Danish conductor Launy Grøndahl (1896-1960, he was also a violinist in his younger days, and later a composer) is most associated, between 1925 and 1956, with the Danish Radio Symphony Orchestra (as it was known then), the band featured on this Danacord release.
I started with disc two, a relaxed account of Beethoven 4 from a June 1956 concert. Relaxed, yes, sleepy at times, stiff in the slow movement, with anything forte and above attracting a metallic jangling add-on, which I assume is present on the source material. The Finale (with repeat) fares best. From the same concert is Haydn’s B-flat Sinfonia concertante, attractively performed (with much less jangle), the solos – violin, cello, oboe, bassoon – presented with character. Both these performances are issued for the first time.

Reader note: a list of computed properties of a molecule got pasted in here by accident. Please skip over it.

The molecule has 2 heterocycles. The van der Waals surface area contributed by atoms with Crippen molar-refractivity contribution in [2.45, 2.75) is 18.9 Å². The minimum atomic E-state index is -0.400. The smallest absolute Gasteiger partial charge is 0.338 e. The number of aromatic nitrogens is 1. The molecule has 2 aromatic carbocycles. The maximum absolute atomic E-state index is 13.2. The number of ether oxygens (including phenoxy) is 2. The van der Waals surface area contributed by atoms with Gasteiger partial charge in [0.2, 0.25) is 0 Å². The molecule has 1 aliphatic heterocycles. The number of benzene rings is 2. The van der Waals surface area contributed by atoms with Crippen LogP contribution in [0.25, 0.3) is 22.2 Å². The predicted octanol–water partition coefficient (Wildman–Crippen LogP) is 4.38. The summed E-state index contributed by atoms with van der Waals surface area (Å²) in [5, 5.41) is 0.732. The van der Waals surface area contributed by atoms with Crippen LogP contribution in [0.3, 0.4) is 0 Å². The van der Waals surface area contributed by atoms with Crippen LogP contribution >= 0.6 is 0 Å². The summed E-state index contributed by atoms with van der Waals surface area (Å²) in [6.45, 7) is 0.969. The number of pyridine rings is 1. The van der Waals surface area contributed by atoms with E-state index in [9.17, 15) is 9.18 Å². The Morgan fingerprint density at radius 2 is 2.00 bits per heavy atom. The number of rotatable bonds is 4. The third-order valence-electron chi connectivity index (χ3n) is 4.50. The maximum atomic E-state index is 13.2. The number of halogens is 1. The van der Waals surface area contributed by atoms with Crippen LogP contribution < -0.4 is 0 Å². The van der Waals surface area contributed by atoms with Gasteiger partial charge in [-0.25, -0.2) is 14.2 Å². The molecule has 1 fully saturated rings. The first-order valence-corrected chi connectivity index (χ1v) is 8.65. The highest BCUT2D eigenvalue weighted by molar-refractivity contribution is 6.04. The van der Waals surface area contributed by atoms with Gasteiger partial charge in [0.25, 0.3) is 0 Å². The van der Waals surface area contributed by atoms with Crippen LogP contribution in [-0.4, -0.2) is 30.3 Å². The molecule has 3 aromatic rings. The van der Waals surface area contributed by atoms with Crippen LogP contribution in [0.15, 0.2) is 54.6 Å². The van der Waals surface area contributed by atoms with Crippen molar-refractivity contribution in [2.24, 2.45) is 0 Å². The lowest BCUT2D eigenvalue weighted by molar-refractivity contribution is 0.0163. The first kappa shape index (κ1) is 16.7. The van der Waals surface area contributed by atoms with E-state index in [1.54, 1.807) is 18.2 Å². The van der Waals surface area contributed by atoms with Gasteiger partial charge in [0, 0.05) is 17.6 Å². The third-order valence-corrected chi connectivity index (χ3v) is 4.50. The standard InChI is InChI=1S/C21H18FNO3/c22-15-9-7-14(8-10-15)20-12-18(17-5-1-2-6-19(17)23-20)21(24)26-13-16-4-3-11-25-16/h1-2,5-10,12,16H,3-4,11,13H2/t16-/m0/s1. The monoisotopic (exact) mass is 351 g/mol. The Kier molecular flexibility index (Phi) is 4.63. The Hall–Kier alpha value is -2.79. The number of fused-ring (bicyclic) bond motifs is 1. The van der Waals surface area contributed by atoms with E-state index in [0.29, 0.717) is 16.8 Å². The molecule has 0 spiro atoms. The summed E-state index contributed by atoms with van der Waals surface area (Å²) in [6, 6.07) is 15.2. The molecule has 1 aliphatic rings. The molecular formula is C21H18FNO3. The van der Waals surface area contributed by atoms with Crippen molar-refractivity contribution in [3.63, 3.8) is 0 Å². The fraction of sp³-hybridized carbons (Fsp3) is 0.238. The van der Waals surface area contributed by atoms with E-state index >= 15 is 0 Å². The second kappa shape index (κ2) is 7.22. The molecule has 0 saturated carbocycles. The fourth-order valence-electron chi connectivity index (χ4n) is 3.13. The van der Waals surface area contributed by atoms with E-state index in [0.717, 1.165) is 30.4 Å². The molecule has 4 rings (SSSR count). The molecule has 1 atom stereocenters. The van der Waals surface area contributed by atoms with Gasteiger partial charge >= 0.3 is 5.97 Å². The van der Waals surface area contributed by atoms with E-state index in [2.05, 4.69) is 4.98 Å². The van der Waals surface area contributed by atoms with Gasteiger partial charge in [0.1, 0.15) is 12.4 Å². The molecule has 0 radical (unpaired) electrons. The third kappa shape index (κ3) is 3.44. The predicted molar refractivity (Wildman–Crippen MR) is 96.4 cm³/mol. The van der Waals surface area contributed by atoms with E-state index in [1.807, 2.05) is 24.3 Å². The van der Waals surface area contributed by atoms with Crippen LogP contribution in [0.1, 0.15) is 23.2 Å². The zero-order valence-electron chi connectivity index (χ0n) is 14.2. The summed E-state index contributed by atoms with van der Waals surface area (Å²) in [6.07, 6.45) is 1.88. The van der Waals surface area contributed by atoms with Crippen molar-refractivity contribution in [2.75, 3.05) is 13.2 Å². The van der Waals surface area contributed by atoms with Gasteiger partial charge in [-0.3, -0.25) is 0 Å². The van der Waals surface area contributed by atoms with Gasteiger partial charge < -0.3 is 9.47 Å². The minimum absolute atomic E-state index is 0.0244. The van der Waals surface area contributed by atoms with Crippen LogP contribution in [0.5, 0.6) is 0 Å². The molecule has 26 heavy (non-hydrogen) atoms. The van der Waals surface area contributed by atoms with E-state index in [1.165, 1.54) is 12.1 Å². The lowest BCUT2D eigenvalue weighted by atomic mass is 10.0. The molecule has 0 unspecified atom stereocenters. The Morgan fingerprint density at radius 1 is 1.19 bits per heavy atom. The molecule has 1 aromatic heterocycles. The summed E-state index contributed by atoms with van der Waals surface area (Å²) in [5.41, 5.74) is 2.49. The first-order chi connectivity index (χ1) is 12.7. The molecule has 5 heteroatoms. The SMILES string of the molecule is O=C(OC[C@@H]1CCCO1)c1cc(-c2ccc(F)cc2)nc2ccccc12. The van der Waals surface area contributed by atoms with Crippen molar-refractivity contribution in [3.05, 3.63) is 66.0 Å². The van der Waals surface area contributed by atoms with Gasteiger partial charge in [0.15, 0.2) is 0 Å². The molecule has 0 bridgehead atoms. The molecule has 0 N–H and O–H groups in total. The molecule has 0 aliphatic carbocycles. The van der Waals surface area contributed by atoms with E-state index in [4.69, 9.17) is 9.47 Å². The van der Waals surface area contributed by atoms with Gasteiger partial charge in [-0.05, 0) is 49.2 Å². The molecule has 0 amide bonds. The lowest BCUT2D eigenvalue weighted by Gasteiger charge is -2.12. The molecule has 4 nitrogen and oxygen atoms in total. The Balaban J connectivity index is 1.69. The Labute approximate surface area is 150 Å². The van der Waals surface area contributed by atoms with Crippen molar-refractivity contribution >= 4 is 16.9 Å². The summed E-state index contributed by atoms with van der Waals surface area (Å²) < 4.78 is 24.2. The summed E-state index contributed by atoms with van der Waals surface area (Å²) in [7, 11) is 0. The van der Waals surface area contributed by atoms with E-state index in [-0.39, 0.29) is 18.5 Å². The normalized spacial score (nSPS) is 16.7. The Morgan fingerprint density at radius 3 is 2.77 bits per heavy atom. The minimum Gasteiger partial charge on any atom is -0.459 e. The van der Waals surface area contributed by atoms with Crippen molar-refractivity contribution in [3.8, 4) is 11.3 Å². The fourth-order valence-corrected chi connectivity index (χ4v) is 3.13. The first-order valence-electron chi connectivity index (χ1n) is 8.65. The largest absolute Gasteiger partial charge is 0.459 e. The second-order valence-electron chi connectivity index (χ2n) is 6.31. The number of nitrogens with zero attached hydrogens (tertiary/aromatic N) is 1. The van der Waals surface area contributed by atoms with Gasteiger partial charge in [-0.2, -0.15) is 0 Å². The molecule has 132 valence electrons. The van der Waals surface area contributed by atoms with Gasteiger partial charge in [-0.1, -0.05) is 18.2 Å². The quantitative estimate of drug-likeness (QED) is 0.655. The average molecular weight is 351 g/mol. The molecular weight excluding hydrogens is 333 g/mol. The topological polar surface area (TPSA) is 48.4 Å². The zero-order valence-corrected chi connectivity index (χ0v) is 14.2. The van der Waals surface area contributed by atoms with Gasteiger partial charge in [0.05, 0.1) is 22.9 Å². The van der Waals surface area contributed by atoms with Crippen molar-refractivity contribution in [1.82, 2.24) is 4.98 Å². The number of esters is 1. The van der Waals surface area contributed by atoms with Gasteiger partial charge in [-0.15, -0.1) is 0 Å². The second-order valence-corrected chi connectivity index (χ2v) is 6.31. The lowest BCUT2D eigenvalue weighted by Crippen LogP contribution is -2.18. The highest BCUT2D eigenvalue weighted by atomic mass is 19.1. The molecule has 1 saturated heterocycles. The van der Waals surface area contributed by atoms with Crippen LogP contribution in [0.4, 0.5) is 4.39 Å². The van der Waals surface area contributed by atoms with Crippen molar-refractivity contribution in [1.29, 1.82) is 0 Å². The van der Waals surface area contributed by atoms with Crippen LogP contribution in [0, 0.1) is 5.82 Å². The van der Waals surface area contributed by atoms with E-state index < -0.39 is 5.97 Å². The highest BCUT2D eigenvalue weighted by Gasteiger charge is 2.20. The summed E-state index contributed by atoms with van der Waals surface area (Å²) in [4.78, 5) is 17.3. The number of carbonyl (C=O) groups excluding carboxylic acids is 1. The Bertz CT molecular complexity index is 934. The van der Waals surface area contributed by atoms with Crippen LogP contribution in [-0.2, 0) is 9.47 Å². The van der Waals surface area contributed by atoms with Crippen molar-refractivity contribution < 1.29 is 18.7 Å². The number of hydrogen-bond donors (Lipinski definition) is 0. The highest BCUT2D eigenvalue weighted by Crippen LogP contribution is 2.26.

The remainder of the second disc belongs to Carl Nielsen, HMV recordings of At the Bier of a Young Artist and the ‘Cockerel’s Dance’ from Maskerade. Both reproduce excellently and enjoy rightness of interpretation. They are followed by snippets from movements I, II & IV of Sinfonia espansiva (No.3), from a 1931 concert, the year of Nielsen’s death, and sounding very healthy for its time.
The Nielsen bits make a nice entrée into disc one, this composer’s Second and Fourth Symphonies (respectively ‘The Four Temperaments’ and the ‘Inextinguishable’), the former live, 1956, the latter recorded for HMV in August 1951. Both accounts are ‘from the inside’, Symphony 2 fiery, malleable and intensely expressive – a reading to treasure, played with plenty of seasoning. Such qualities also distinguish Symphony 4, sounding handsome in this re-mastering by Claus Byrith, hiss/crackle levels non-existent without discolouring timbres, and Grøndahl is such an illuminating and involving guide, the musicians giving their all – an essential for Nielsen enthusiasts.
I look forward to Danacord’s next Grøndahl release. Meanwhile, volume one is on DACOCD 881 (2 CDs).